Story type: Essay
Wednesday, June 4, 1712. Henley.
‘Barbara, Celarent, Darii, Ferio, Baralipton.’
To Mr. SPECTATOR. 
From St. John’s College Cambridge, Feb. 3, 1712.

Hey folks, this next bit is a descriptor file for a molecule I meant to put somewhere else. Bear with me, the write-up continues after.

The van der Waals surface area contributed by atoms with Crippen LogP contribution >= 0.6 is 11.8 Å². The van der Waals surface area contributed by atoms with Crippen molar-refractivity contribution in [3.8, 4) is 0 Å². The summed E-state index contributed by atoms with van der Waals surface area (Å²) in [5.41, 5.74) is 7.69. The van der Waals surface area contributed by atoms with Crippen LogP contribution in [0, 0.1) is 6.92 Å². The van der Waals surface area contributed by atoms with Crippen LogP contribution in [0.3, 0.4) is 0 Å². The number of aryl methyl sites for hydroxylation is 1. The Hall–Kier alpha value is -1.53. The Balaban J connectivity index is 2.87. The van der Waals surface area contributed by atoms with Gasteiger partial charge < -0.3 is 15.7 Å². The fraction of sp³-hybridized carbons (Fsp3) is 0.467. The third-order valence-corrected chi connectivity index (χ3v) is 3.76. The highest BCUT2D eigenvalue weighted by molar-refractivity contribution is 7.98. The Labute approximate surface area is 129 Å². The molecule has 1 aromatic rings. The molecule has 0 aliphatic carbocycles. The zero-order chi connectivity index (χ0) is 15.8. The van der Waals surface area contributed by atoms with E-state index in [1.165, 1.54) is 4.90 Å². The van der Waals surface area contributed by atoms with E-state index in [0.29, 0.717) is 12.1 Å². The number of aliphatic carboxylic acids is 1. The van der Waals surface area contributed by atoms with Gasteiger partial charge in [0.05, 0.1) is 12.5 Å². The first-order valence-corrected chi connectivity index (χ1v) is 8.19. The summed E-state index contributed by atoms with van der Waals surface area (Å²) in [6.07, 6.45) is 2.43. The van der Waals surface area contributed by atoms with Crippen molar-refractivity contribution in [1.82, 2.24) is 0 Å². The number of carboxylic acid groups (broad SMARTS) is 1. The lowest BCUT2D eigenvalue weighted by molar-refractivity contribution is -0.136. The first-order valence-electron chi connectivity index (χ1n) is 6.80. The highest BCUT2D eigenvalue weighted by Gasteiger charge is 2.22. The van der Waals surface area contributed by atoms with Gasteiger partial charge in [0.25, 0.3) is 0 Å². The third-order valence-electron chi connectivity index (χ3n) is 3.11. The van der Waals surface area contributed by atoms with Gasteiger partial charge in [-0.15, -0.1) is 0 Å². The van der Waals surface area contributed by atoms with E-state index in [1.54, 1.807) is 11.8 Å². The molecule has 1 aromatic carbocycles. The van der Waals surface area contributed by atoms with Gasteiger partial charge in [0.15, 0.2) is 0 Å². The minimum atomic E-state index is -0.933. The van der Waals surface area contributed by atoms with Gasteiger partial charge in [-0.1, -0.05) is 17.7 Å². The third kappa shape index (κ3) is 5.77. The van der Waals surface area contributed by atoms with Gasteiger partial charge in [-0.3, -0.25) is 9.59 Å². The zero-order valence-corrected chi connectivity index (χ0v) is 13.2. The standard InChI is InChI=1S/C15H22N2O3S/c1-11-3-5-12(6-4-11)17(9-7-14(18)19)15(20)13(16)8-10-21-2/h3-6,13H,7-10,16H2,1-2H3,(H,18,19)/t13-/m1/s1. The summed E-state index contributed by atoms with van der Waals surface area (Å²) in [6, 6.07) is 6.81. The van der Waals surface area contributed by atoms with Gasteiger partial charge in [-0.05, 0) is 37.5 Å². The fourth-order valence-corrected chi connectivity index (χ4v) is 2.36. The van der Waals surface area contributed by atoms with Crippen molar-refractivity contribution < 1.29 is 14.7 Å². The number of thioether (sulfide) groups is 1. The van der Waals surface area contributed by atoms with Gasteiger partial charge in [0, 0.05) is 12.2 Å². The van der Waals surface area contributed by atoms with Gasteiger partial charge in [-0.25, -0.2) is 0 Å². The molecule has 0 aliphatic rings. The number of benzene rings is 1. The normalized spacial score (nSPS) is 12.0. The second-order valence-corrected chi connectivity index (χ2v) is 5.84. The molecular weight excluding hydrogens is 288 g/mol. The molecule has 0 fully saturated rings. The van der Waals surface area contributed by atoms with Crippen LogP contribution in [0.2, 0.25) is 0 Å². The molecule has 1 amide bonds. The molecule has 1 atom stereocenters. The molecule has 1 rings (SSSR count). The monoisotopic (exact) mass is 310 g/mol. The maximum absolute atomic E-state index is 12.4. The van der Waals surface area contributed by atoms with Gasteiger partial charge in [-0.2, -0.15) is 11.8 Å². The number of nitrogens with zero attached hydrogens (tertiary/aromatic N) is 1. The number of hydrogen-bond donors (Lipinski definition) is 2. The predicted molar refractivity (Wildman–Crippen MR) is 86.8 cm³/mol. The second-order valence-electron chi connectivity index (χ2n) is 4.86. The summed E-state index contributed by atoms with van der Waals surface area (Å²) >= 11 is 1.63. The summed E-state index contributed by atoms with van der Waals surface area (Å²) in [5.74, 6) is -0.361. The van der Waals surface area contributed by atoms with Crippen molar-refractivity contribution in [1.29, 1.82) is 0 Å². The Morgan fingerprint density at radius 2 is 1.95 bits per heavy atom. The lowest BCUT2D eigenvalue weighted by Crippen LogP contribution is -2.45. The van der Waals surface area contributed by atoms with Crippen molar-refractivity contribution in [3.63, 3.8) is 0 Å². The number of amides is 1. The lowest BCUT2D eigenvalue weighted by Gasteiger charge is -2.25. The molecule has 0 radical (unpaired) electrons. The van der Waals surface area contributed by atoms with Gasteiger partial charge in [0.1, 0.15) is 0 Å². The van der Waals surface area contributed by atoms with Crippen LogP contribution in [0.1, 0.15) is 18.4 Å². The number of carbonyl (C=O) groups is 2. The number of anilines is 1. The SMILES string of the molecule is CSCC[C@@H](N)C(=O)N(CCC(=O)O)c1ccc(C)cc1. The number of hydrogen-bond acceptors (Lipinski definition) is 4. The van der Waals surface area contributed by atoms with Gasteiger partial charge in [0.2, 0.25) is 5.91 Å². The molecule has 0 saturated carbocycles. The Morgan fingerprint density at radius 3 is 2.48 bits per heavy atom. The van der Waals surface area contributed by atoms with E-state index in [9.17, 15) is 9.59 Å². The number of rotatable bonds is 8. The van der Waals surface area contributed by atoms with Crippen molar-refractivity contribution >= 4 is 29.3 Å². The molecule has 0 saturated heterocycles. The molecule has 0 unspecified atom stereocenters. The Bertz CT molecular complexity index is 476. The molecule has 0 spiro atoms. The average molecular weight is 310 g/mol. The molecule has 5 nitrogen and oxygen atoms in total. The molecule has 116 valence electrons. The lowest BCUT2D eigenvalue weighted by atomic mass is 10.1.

The Monopoly of Punns in this University has been an immemorial Privilege of the Johnians; and we can’t help resenting the late Invasion of our ancient Right as to that Particular, by a little Pretender to Clenching in a neighbouring College, who in an Application to you by way of Letter, a while ago, styled himself Philobrune. Dear Sir, as you are by Character a profest Well-wisher to Speculation, you will excuse a Remark which this Gentleman’s Passion for the Brunette has suggested to a Brother Theorist; ’tis an Offer towards a mechanical Account of his Lapse to Punning, for he belongs to a Set of Mortals who value themselves upon an uncommon Mastery in the more humane and polite Part of Letters. A Conquest by one of this Species of Females gives a very odd Turn to the Intellectuals of the captivated Person, and very different from that way of thinking which a Triumph from the Eyes of another more emphatically of the fair Sex, does generally occasion. It fills the Imagination with an Assemblage of such Ideas and Pictures as are hardly any thing but Shade, such as Night, the Devil, etc. These Portraitures very near over-power the Light of the Understanding, almost benight the Faculties, and give that melancholy Tincture to the most sanguine Complexion, which this Gentleman calls an Inclination to be in a Brown-study, and is usually attended with worse Consequences in case of a Repulse. During this Twilight of Intellects, the Patient is extremely apt, as Love is the most witty Passion in Nature, to offer at some pert Sallies now and then, by way of Flourish, upon the amiable Enchantress, and unfortunately stumbles upon that Mongrel miscreated (to speak in Miltonic) kind of Wit, vulgarly termed, the Punn. It would not be much amiss to consult Dr. T–W– (who is certainly a very able Projector, and whose system of Divinity and spiritual Mechanicks obtains very much among the better Part of our Under-Graduates) whether a general Intermarriage, enjoyned by Parliament, between this Sisterhood of the Olive Beauties, and the Fraternity of the People call’d Quakers, would not be a very serviceable Expedient, and abate that Overflow of Light which shines within them so powerfully, that it dazzles their Eyes, and dances them into a thousand Vagaries of Error and Enthusiasm. These Reflections may impart some Light towards a Discovery of the Origin of Punning among us, and the Foundation of its prevailing so long in this famous Body. Tis notorious from the Instance under Consideration, that it must be owing chiefly to the use of brown Juggs, muddy Belch, and the Fumes of a certain memorable Place of Rendezvous with us at Meals, known by the Name of Staincoat Hole: For the Atmosphere of the Kitchen, like the Tail of a Comet, predominates least about the Fire, but resides behind and fills the fragrant Receptacle above-mentioned. Besides, ’tis farther observable that the delicate Spirits among us, who declare against these nauseous proceedings, sip Tea, and put up for Critic and Amour, profess likewise an equal Abhorrency for Punning, the ancient innocent Diversion of this Society. After all, Sir, tho’ it may appear something absurd, that I seem to approach you with the Air of an Advocate for Punning, (you who have justified your Censures of the Practice in a set Dissertation upon that Subject;) yet, I’m confident, you’ll think it abundantly atoned for by observing, that this humbler Exercise may be as instrumental in diverting us from any innovating Schemes and Hypothesis in Wit. as dwelling upon honest Orthodox Logic would be in securing us from Heresie in Religion. Had Mr. W–n’s  Researches been confined within the Bounds of Ramus or Crackanthorp, that learned News-monger might have acquiesced in what the holy Oracles pronounce upon the Deluge, like other Christians; and had the surprising Mr. L–y been content with the Employment of refining upon Shakespear’s Points and Quibbles, (for which he must be allowed to have a superlative Genius) and now and then penning a Catch or a Ditty, instead of inditing Odes, and Sonnets, the Gentlemen of the Bon Goust in the Pit would never have been put to all that Grimace in damning the Frippery of State, the Poverty and Languor of Thought, the unnatural Wit, and inartificial Structure of his Dramas.